Fallon, obviously, gained fame from his stint on SNL and starred in a few movies. He took jfover NBC’s Late Night franchise for about 5 years and it was awesome. The host himself is genial & engaging, and at 12:30am his comedic sensibilities were spot on. Sidekick Steve Higgins is sneaky talented…a more versatile Ed McMahon. I’ve never been a huge fan of house band The Roots, atleast partially because I don’t understand why they are introduced as “legendary” when I’d never heard of them previous to Late Night, but they are talented and good at what they do. I love Fallon’s Friday night staple “Thank You Notes”, and at 12:30 audience participation games like “Models & Buckets” & “Dance Your Hat & Gloves Off” were goofy fun. He has his finger on the pulse of pop culture and effectively utilizes social media, which is a double edge sword. Millenials and people like myself who atleast try to keep up with the times enjoy the humor, but older folks my father’s age don’t connect with it at all. I was excited when Fallon took over the Tonight Show more than a year ago, but my delight quickly soured. At 11:30 Jimmy comes across as annoyingly enthusiastic and somewhat narcissistic. While many games & comedy bits on Late Night were silly, harmless entertainment, on the Tonight Show they often seem juvenile, forced, & not all that funny. I can’t imagine that celebrities who are there to promote a movie, book, album, or TV show really want to participate in such childish activities. Having said all that, just like his counterpart this Jimmy has time to modulate and find a more stable formula, although I may be the only one pining for such an adjustment since the show’s ratings and Fallon’s popularity are thru the roof and probably will continue to grow with less competition for the next few months.



5 Bob Costas
Yes, that Bob Costas…the one who has been a foundation of sports broadcasting for three bcdecades. From 1988-94 he hosted a show that aired for 30 minutes at 1:30am on NBC and that I ranked 18th amongst my 50 Favorite TV Shows of all time. There was no monologue. No jokes. No sidekick. No comedy bits. No house band. It was just Costas doing a cozy one-on-one interview with a single guest…and it rocked. The host himself was always engaging, articulate, & attentive, and if the guest was interesting that was icing on the cake. The show was occasionally mesmerizing and almost always compelling. Studies have shown that night owls are intelligent & creative, so, while on the surface it may seem like any show is doomed to fail at 1:30 in the morning, the truth is that this kind of program, when packaged correctly, is a fantastic solution. It’s a unique departure from the typical late night menu and a format whose return is much needed. There are only so many jokes to go around and a plethora of options to be entertained in that manner. We have comedy shows. We have “infotainment” like Entertainment Tonight and Extra. We have cooking & lifestyle shows. ESPN has a full lineup sports talk shows. We have mind numbing stupidity like Maury Povich, The View, & whatever poor NFL Hall-of-Famer Michael Strahan is forced to endure with the tiresome Kelly Ripa every morning. I wouldn’t mind a bit if someone would revive this show so I could once again look forward to something cool every night.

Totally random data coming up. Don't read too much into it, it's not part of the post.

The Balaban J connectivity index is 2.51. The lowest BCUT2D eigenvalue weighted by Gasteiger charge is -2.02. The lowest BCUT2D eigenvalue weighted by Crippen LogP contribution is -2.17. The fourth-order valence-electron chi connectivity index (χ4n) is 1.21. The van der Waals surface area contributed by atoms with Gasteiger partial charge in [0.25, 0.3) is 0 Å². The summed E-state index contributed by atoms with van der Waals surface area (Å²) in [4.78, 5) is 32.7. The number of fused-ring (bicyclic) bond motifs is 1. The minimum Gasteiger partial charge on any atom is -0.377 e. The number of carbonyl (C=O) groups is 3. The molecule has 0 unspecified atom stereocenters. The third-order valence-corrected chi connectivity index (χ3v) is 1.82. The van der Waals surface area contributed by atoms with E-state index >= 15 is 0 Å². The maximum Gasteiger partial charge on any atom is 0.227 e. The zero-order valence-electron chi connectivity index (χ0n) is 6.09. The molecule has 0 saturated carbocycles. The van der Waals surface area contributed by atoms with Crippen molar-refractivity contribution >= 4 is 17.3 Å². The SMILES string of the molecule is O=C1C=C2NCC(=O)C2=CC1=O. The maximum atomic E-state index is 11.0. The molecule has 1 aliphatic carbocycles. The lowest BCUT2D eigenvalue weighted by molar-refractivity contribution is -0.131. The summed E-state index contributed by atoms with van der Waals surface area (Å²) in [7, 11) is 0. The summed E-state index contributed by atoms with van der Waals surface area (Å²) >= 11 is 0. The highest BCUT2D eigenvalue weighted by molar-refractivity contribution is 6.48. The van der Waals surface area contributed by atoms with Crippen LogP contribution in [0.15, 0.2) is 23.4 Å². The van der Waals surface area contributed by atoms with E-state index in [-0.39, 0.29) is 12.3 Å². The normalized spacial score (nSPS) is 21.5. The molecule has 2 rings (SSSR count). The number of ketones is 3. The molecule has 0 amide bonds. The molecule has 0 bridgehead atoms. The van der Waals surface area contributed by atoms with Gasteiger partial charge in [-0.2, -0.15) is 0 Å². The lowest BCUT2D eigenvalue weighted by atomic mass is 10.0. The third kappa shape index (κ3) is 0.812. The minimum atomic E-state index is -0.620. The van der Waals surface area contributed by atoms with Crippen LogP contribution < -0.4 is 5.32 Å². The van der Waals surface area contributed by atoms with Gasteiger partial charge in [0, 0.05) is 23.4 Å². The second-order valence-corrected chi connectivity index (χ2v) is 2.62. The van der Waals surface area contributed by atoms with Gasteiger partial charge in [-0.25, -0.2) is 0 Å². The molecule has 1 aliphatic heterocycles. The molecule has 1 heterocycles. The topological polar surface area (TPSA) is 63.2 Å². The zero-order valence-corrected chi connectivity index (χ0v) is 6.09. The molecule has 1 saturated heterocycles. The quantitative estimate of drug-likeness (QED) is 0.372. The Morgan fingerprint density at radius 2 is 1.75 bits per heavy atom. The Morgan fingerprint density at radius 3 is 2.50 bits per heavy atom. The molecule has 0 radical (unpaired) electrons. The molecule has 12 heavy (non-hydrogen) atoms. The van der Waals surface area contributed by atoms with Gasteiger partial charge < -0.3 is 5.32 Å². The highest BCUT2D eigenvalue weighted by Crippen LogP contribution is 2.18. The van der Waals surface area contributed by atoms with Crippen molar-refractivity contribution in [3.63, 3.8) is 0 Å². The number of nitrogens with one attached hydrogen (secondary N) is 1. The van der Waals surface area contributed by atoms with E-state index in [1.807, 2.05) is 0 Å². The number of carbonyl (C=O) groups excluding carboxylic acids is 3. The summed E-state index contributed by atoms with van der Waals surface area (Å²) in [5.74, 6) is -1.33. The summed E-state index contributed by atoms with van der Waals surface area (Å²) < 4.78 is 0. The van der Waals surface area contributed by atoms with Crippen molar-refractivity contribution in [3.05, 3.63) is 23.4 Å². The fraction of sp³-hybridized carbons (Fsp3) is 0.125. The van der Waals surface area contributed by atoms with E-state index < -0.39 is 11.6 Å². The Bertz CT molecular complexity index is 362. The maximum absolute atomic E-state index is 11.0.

4 Jay Leno
The whole Leno thing is sort of complex. Things got off to a bad start for him when Johnny jlCarson retired in 1992 and NBC couldn’t decide who should get the Tonight Show gig. Leno ultimately got the job, but lost supporters along the way. It didn’t help when a book called The Late Shift was published in 1994 and exposed just how insecure & desperate he had been about keeping the job. And then after nearly two decades of solidly entertaining the masses Jay was dumped after a 5 year transition plan that the knuckleheads at NBC had to have been drunk to even fathom might work. Why would you replace a guy that had been winning the ratings?? To keep Conan O’Brien?? Really?? Anyway, once again Leno came out looking bad after eventually “taking back” the Tonight Show instead of doing what he should’ve done…tell NBC to shove it and walk away, likely right into a new show on Fox or in syndication. On top of these controversies Jay Leno was often criticized as being lame & old-fashioned. That criticism isn’t necessarily invalid, but I think it’s a bit harsh. He certainly never pushed the envelope and rarely did anything wacky. I think in his mind the Tonight Show had been successful for many years and he wasn’t going to even try to re-invent the wheel. He believed that the formula that had worked in the 70’s & 80’s would still work. Did it?? The ratings seemed to indicate that it did, but you’d probably have no problem finding folks who will claim fervently that Leno sucked. His monologue was topical and often political, although I thought he was usually even-handed, especially in comparison to his competition. He had been a successful stand-up comic so obviously it was a strength. I thoroughly enjoyed “Headlines” on Monday nights, but there are those who will cite the bit as a prime example of Leno being old & out-of-touch since newspapers had become archaic, while the aforementioned Fallon was making copious use of Twitter, Instagram, Facebook, etc. Over the years he made hay with big news stories like the OJ Simpson trial & the Hugh Grant hookerpalooza. His interviews were solid. I understand why NBC chose Jay Leno in 1992. He was a fun, comfortable, approachable, safe presence at 11:30pm…just like his predecessor. Society may have developed a thirst for edgier, more rebellious entertainment, but there is still a place for laid-back, pleasant, old school amusement. Leno gave us that. People may not really miss him all that much, but we’re fortunate that he filled a void as well as he did for as long as he did.



3 Tom Snyder